The challenge is around educating jurisdictions on why kinship care should be the first placement option. The challenge is around the evolution of how we make this happen. When the why and how are in place, issues around financial equity for kinship caregivers becomes logical and valued.
At my agency, A Second Chance, Inc., our model of placing a traumatized child with kin and then licensing the family has worked for 20 years because we understand and believe in the why and how. Kinship care cannot be made to fit the traditional foster care mold – it is separate, purposeful and it is successful when approached from the lens of valuing the family.
The Price of Kinship Care…
Most of us are familiar with Brom’s quote, “Everything comes with a price. Everything. Some things just cost more than others.”
There’s no denying that some things should cost more than others. If anything, Kinship Care should cost more than traditional foster care because the outcomes for children, families and communities are statistically better.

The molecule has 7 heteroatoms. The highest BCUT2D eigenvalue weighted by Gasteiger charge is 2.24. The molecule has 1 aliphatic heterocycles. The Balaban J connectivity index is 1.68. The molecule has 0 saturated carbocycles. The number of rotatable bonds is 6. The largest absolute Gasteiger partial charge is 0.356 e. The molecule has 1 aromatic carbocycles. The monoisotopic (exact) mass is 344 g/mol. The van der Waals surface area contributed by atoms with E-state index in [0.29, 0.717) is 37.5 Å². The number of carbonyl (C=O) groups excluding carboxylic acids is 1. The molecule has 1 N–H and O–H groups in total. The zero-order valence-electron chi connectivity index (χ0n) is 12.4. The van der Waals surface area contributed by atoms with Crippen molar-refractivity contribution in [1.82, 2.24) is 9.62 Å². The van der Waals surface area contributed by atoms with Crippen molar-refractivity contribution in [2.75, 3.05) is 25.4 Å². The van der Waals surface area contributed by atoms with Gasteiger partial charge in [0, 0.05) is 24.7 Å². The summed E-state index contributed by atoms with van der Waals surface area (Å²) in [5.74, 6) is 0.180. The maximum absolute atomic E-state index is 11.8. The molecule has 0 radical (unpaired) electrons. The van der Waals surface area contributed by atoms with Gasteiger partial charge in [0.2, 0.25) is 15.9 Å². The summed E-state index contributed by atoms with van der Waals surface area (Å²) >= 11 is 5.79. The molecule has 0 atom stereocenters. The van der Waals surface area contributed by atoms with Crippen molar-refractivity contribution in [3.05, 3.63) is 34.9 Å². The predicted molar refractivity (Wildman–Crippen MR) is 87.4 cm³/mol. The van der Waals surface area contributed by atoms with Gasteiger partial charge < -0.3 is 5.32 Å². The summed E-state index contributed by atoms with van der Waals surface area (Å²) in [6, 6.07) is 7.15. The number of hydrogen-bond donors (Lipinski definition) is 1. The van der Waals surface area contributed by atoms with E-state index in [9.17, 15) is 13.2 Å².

Think about a time in your life when you lost something you valued. Maybe it was a piece of jewelry and the price tag was high. Maybe it was postcard from your favorite aunt or a photo of your grandmother. Maybe it was the flower you saved from your first Mother’s Day bouquet – these things didn’t come with a high price tag but the value was much more significant.
If I could bottle up kinship care and put it on the shelf to sell I would because next to traditional foster care, it is the better value. In many ways I have gone “door-to-door” to sell people on the advantages of kinship care. I am so confident in the advantages of kinship care that I could never assign a price to it.
To borrow a famous advertising campaign…
Payment to relative caregiver… $657.
The value of kinship care… priceless!